See full article at Variety - Film News »

Costume Designer Grady Hunt Dies at 91

Costume Designer Grady Hunt Dies at 91
Nine-times Emmy nominated costume designer Grady Hunt died May 5 in Hollywood. He was 91.

Born on May 16, 1921 in Lone Oak, Texas, the costumer began his career — after serving in the Navy during WWII — by opening a couture shop called Gradis in Dallas, Texas. After moving to Los Angeles in the 1950s, his first project was designing costumes for then-theater director Aaron Spelling.

Hunt was a costumer for Columbia Pictures for 15 years, and is most remembered for his work on “The Milton Berle Show,” “Saturday Night Review” and the “Colgate Comedy Hour” as well as styling such stars as Anne Baxter, Joan Crawford, Eartha Kitt, Ruta Lee and Donna Wynter.

His Emmy-nominated work included “Fantasy Island,” “The Dream Merchants” (1980), “Belulah Land” (1981), “Ziegfield: The Man and His Women” (1978), “Quark” (1978), “The Quest” (1977), “The Snoop Sisters “ (1974) and “Columbo: Dagger of the Mind” (1973).

Hunt’s partner of 54 years, Emmy-award winning costume designer William L. “Bill” Jobe,
See full article at Variety - TV News »

Party Favors: The 2010 Meh Awards

  • Quick Stop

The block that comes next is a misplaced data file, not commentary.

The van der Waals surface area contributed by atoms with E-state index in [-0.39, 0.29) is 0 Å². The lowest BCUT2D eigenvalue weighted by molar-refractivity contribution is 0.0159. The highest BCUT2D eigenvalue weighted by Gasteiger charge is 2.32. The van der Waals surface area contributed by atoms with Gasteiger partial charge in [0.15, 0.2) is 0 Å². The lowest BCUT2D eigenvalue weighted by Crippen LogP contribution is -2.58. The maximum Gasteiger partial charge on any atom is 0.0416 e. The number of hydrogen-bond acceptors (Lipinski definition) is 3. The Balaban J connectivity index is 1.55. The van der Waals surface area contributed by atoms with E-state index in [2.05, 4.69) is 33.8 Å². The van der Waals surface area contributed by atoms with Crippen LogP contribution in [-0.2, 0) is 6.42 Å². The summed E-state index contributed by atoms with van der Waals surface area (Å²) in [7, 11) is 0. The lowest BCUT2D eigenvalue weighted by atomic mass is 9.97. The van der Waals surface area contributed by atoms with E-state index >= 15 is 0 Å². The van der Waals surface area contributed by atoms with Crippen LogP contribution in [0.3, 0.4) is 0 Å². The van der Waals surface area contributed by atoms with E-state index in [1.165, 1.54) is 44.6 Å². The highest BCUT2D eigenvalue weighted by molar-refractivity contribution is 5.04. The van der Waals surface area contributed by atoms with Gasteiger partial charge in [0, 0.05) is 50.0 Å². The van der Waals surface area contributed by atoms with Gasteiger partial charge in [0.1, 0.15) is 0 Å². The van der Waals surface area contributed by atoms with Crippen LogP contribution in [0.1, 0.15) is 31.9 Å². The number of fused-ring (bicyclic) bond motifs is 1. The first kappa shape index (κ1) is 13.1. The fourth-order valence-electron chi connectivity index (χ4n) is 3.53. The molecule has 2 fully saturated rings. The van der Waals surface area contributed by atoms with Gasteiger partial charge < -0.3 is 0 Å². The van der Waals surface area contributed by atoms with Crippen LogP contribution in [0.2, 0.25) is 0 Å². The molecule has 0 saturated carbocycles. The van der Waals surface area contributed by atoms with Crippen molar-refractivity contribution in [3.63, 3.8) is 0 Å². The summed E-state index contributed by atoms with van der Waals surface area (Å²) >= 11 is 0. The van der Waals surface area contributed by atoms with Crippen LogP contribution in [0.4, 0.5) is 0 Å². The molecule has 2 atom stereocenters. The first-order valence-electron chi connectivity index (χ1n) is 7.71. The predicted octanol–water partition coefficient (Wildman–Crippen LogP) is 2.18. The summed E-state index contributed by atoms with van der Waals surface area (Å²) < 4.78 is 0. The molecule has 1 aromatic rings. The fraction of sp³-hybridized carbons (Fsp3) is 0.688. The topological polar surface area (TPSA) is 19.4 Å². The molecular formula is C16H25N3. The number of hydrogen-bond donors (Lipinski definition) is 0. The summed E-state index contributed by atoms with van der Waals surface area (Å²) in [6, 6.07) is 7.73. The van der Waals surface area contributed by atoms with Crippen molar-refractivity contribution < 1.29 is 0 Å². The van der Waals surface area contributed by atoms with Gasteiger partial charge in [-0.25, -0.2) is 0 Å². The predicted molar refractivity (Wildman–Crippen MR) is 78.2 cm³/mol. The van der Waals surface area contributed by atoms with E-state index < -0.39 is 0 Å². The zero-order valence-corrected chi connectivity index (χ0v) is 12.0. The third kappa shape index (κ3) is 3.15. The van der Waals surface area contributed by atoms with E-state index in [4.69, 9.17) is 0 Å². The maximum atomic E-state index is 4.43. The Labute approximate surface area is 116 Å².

Pasadena - Forget the AFI Top 10 list of Best TV shows. Why should care about TV since they are the American Film Institute? This is kind like the American Diabetic Prevention Society’s Top 10 Favorite Sugary Candy Bars list. Or Bravo’s Top 10 Hunting Shows. Or Madd’s Best 10 Drinks to Mess You Up. Or Charlie Sheen’s Top 10 Things You Can Do Without Involving Hookers and Blow. If they care about TV that much, shouldn’t they be the Aftvi? But they are a pack of List Whores over at AFI with their 100 Years a 100 Stupid Lists press releases.

Why does critic or critic group have to tell you the Best or Worst of the Year? Party Favors is proud to announce the Meh Awards for the 10 TV shows that didn’t work for me in 2010. They weren’t the most pathetic things on TV, but made me lose interest in watching them.